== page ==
KYRGYZSTAN

Location

Kyrgyzstan (/ˌkɜːrɡɪˈstɑːn/ ​KUR-gih-STAHN;[8] Kyrgyz: Кыргызстан Kırğızstan (Kyrgyz pronunciation: [qɯrʁɯsˈstɑn]); Russian: Киргизия [kʲɪrˈɡʲizʲɪjə] or Кыргызстан [kɨrɡɨˈstan]), officially the Kyrgyz Republic (Kyrgyz: Кыргыз Республикасы, translit. Kırğız Respublikası; Russian: Киргизская Республика, tr. Kirgizskaya Respublika), and also known as Kirghizia,[9] is a country in Central Asia.[10] Kyrgyzstan is a landlocked country with mountainous terrain. It is bordered by Kazakhstan to the north, Uzbekistan to the west and southwest, Tajikistan to the southwest and China to the east. Its capital and largest city is Bishkek.

Kyrgyzstan's recorded history spans over 2,000 years, encompassing a variety of cultures and empires. Although geographically isolated by its highly mountainous terrain, which has helped preserve its ancient culture, Kyrgyzstan has been at the crossroads of several great civilizations as part of the Silk Road and other commercial and cultural routes. Though long inhabited by a succession of independent tribes and clans, Kyrgyzstan has periodically fallen under foreign domination and attained sovereignty as a nation-​state only after the breakup of the Soviet Union in 1991.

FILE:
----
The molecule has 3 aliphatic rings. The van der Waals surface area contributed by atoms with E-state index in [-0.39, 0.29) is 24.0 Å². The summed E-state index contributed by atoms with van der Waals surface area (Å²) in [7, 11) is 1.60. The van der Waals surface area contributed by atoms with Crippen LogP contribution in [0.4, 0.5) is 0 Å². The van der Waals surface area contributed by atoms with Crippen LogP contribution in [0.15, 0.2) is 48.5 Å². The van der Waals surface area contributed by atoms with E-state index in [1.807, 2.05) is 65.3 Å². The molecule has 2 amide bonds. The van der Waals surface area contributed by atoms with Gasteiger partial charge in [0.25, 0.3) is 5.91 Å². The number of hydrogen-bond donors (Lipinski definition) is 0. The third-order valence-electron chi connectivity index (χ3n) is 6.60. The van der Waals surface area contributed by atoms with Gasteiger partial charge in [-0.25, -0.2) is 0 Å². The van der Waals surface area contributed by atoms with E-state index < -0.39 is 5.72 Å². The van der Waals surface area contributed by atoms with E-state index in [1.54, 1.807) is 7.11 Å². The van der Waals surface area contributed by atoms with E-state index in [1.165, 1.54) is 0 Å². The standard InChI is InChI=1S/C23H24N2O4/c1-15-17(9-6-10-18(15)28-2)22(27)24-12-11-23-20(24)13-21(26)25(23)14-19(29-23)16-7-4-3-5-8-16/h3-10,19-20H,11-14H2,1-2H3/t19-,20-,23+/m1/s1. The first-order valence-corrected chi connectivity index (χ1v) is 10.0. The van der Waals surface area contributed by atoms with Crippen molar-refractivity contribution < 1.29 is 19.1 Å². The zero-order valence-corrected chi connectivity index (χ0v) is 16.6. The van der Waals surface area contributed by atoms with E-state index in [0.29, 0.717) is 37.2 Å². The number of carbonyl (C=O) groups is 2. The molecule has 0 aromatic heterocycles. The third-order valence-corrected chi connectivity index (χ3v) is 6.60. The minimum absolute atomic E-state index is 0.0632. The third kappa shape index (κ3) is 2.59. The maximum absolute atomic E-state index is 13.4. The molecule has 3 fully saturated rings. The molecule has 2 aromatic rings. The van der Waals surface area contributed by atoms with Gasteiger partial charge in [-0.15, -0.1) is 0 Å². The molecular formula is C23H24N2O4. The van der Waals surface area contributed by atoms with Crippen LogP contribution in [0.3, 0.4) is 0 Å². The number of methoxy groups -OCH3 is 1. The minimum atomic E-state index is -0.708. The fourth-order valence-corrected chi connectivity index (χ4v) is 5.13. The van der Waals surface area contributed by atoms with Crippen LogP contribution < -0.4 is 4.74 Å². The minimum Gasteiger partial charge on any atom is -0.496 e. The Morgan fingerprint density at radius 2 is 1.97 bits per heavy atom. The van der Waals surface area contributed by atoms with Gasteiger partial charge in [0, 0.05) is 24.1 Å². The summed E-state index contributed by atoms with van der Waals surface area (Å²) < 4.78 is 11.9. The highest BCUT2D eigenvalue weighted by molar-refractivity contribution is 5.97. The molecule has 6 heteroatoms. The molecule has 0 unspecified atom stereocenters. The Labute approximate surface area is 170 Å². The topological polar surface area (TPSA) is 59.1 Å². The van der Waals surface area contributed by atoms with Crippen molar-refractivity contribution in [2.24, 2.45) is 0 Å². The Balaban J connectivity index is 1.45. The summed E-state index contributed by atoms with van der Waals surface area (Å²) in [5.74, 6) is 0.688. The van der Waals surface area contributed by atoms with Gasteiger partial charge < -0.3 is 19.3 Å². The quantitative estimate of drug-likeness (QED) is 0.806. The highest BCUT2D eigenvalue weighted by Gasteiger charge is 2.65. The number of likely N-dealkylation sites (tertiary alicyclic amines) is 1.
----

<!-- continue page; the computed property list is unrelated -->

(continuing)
The Kyrgyz Republic is a country remarkable for its natural beauty. Majestic mountain ranges give way to rolling syrts soaring up to 4000 m above sea level. Wide valleys and vast lake basins are framed by eternally snow-covered peaks, ridges and mountain ranges.

n the fertile valleys,. the industrious inhabitants of Kyrgyzstan have planted gardens, vinyards, and fields of wheat, corn, cotton, to bacco, sugar beets, vegetables, melons, essential oils and other agricultural products.

Kyrgyzstan is rich not only in its natural beauty, but also in its natural resources. Vast mountain pastures occupy half of the Republic's territory, and a significant area is blanketed by forest. The nut forests of the Chatkal, Fergana and Turkestan ranges are the largest in the world. In the spacious Chui, Talas and Fergana valleys, the fertile soil, long growing season, and an abundance of sunlight and warmth are combined with man-made irrigation systems to create favorable conditions for intensive agriculture and the cultivation .of important warm-climate crops.